Worker laid off at New Mexico peanut butter plant

Worker laid off at New Mexico peanut butter plant after FDA closes it down

Associated Press
Peanut butter plant closure angers New Mexico town
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This Nov. 27, 2012 photo shows the Sunland Inc. peanut butter and nut processing plant in eastern New Mexico, near Portales, which has been shuttered since late September due to a salmonella outbreak that sickened dozens. The Food and Drug Administration on Monday, Nov. 26, 2012, suspended the registration of Sunland Inc., which is the country's largest organic peanut butter processor. FDA officials found salmonella in numerous locations in Sunland's processing plant after 41 people in 20 states, most of them children, were sickened by peanut butter manufactured at the Portales, N.M., plant and sold at the Trader Joe's grocery chain. The company had announced plans to reopen its peanut processing facility on Tuesday after voluntarily shutting down earlier this fall. (AP Photo/Jeri Clausing)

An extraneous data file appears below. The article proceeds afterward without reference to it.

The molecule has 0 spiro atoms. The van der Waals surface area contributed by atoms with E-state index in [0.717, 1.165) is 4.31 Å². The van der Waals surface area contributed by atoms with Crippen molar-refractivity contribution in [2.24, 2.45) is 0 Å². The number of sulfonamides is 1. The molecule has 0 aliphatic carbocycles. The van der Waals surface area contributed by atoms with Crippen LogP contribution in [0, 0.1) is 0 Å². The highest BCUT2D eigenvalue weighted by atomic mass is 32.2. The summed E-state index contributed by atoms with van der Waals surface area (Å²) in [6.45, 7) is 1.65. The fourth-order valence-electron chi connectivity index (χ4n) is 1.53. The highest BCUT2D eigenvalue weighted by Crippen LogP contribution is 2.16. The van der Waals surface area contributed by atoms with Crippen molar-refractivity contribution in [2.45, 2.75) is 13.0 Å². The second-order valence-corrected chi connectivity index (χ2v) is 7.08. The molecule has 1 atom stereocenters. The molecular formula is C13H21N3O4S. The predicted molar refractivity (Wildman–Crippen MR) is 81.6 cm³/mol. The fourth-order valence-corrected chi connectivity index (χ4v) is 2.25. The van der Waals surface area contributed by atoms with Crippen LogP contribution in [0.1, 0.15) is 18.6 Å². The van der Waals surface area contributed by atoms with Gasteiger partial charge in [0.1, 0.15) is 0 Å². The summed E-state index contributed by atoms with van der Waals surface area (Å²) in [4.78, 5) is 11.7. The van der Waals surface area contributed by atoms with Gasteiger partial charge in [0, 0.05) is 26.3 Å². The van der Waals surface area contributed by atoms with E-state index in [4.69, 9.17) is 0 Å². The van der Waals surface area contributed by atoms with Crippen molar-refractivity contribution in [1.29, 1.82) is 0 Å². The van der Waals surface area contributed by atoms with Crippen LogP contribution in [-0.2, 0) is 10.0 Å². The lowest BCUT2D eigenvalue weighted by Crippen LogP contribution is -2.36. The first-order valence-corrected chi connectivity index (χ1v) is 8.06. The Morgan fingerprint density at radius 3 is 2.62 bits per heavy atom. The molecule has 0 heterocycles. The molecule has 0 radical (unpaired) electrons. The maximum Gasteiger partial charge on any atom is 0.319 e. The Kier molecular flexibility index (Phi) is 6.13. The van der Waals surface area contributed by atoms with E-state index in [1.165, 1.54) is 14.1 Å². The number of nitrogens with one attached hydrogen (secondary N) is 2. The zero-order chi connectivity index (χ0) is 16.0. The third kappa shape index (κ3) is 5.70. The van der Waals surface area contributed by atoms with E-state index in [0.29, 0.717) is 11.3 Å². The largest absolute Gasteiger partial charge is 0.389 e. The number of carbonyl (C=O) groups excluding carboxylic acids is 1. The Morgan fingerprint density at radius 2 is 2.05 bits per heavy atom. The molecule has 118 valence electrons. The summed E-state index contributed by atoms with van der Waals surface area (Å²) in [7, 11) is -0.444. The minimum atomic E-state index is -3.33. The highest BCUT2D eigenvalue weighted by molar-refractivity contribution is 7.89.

PORTALES, N.M. (AP) -- A peanut butter plant along the New Mexico-Texas border has laid off a third of its 150 workers after federal authorities shuttered the plant.

A salmonella outbreak traced to the peanut butter has sickened 41 people in 20 states.

Millions of pounds of the regions prized sweet Valencia peanuts sit in barns at the Sunland peanut butter plant.

Farmers are worried about getting paid. And residents wonder what toll the shutdown will have on the region's economy.

The tension boiled over on Monday, when the Food and Drug Administration suspended Sunland's registration to operate because of repeated safety violations. It came just as the plant was set to resume shelling the bumper crop.

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